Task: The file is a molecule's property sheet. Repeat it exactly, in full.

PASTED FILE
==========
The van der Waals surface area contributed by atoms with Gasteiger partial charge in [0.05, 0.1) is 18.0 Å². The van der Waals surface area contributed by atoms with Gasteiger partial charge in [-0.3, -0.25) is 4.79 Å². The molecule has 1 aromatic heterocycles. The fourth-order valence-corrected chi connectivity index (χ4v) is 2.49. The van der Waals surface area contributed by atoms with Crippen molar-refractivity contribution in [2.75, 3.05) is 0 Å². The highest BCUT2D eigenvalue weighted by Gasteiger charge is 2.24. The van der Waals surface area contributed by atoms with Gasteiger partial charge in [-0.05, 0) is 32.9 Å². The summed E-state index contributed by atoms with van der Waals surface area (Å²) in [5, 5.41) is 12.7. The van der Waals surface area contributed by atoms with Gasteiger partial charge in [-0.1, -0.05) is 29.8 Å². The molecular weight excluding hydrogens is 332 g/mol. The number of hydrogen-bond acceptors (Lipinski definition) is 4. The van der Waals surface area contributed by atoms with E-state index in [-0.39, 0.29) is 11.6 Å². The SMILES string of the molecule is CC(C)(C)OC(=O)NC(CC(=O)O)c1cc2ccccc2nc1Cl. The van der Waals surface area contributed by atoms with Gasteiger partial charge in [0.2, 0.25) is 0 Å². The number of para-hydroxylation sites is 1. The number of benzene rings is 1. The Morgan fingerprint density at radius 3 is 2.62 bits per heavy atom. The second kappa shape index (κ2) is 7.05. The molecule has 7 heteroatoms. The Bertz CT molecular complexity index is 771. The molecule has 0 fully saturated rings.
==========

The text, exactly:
The van der Waals surface area contributed by atoms with Gasteiger partial charge in [0.05, 0.1) is 18.0 Å². The van der Waals surface area contributed by atoms with Gasteiger partial charge in [-0.3, -0.25) is 4.79 Å². The molecule has 1 aromatic heterocycles. The fourth-order valence-corrected chi connectivity index (χ4v) is 2.49. The van der Waals surface area contributed by atoms with Crippen molar-refractivity contribution in [2.75, 3.05) is 0 Å². The highest BCUT2D eigenvalue weighted by Gasteiger charge is 2.24. The van der Waals surface area contributed by atoms with Gasteiger partial charge in [-0.05, 0) is 32.9 Å². The summed E-state index contributed by atoms with van der Waals surface area (Å²) in [5, 5.41) is 12.7. The van der Waals surface area contributed by atoms with Gasteiger partial charge in [-0.1, -0.05) is 29.8 Å². The molecular weight excluding hydrogens is 332 g/mol. The number of hydrogen-bond acceptors (Lipinski definition) is 4. The van der Waals surface area contributed by atoms with E-state index in [-0.39, 0.29) is 11.6 Å². The SMILES string of the molecule is CC(C)(C)OC(=O)NC(CC(=O)O)c1cc2ccccc2nc1Cl. The van der Waals surface area contributed by atoms with Gasteiger partial charge in [0.2, 0.25) is 0 Å². The number of para-hydroxylation sites is 1. The number of benzene rings is 1. The Morgan fingerprint density at radius 3 is 2.62 bits per heavy atom. The second kappa shape index (κ2) is 7.05. The molecule has 7 heteroatoms. The Bertz CT molecular complexity index is 771. The molecule has 0 fully saturated rings.